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After Death Care

Although death is definite for all that lives, the time of death can come suddenly from trauma or slowly after a long illness. Often the time after a death in the family is a busy one, organising the funeral, dealing with the estate, meeting other relations and friends, etc.; but care for the body immediately after death and that which leaves, (whether you call it spirit, soul, subtle mind or energy) is very important. Its best if some preparation can be made for this before death.

Many Asian cultures and Buddhist philosophys recommend not touching the body after the last breath. They believe that this life force, spirit etc. is still present for a time and if the body is moved then a smooth transition to the afterlife cannot take place. Also an outward gushing of emotion is not recommended because it may cause the spirit, or subtle mind to regret dying and be more attached, making letting go and leaving harder.

However this is not the time try to stop someone from crying as this would cause more tension and unrest. On the contrary it is best to keep the atmosphere as peaceful as possible and this is best served by generating love and compassion for all present. Sometimes these arrangements can be made beforehand with medical staff and family, but remember the dying (like infants) sense the vibration if there is discord among people.

A simple practice for the dead that is appropriate for Christians, Buddhists or a person of any spiritually, is to visualize God, Buddha (or who ever) on the top of the head of the deceased and while saying out loud or silently to the deceased “Now you have died and will leave your body, your work here is finished, there is nothing you can take with you, let go of everything including all regrets and be your true self, a being of light and love for all those you have known and not known. Now you can learn everything you need, generate supreme faith and devotion to your refuge and the wish to be unified with your (divine source, your God, your spiritual master, the Dharmakaya, or Amitabha Buddha).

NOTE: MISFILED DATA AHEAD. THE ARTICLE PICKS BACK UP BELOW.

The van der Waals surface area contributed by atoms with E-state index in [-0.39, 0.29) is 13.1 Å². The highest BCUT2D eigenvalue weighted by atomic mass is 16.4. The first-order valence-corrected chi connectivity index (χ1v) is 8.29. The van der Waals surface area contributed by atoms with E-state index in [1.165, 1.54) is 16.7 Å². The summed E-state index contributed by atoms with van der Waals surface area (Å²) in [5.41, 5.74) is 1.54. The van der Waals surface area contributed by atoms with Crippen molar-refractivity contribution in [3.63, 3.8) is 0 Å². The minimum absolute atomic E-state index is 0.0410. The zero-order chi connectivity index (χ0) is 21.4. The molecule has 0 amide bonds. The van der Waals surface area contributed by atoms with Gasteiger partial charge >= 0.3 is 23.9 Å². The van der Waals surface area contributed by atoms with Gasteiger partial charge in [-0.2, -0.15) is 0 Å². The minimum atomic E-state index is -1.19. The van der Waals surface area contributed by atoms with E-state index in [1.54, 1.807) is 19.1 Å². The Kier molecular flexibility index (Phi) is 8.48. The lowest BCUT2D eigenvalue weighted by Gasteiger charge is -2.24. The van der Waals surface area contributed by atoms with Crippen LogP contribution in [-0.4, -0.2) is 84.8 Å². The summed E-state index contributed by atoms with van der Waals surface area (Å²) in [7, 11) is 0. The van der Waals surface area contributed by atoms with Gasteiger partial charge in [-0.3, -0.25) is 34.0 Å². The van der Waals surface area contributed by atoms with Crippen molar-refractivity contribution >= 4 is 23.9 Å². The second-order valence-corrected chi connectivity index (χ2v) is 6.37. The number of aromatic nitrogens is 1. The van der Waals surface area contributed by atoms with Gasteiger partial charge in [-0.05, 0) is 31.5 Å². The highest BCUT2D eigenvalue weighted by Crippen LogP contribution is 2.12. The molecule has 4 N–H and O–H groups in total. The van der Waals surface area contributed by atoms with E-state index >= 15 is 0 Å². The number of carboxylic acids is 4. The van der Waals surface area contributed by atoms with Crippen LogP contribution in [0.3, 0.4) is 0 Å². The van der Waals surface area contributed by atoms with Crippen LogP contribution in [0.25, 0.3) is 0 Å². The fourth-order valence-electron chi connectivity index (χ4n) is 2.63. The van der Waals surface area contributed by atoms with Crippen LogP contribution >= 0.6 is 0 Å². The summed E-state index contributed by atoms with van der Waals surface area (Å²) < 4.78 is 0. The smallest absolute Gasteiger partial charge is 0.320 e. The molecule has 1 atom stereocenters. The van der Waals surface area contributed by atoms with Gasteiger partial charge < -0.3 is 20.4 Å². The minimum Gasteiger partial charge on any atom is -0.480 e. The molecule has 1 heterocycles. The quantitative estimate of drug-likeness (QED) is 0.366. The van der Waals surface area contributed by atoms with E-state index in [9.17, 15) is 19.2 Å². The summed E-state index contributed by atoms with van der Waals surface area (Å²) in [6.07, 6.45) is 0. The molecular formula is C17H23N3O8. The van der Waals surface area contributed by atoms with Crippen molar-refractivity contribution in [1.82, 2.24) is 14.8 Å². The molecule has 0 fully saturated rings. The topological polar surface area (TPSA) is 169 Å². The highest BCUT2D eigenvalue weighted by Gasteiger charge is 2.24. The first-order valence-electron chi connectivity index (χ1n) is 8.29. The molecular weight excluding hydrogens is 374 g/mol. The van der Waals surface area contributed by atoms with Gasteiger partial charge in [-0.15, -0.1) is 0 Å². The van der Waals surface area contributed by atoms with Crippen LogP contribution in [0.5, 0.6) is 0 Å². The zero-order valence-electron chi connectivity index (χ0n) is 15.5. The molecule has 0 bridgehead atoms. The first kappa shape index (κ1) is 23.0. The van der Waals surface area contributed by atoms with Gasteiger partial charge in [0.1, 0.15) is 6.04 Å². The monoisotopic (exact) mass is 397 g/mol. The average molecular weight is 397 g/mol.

Then the caregiver visualizes the dead person’s consciousness as this being of light (with a very strong wish to unite to the heart of their refuge). The caregiver visualizes that it goes straight from the dead person’s heart and ejects out the top of their head into the heart of their refuge and they experience the mind of (God, Buddha, whomever is their refuge).

Then depending on the caregiver’s understanding and beliefs (s)he meditates on that peaceful experience and then dedicates all the positive, virtuous actions of the deceased and oneself to the future happiness of the deceased which can be heaven or birth in a Pure Land (Buddhist).This can be done even after the body has been dead for some hours but it is best done before the body is cold.

In the days and weeks following the death especially for the first 49 days one can help the dead person’s mind/spirit by avoiding harming others, generating love and compassion, doing kind actions, making charity and specific prayers and practices that their spiritual teachers recommend and dedicating this positive energy to the mind/spirit of the deceased, wishing only peace and happiness for them and rebirth in the presence of their God or Buddha.

For Buddhist prayers to help the dying transition.



© Amitabha Hospice Service Trust

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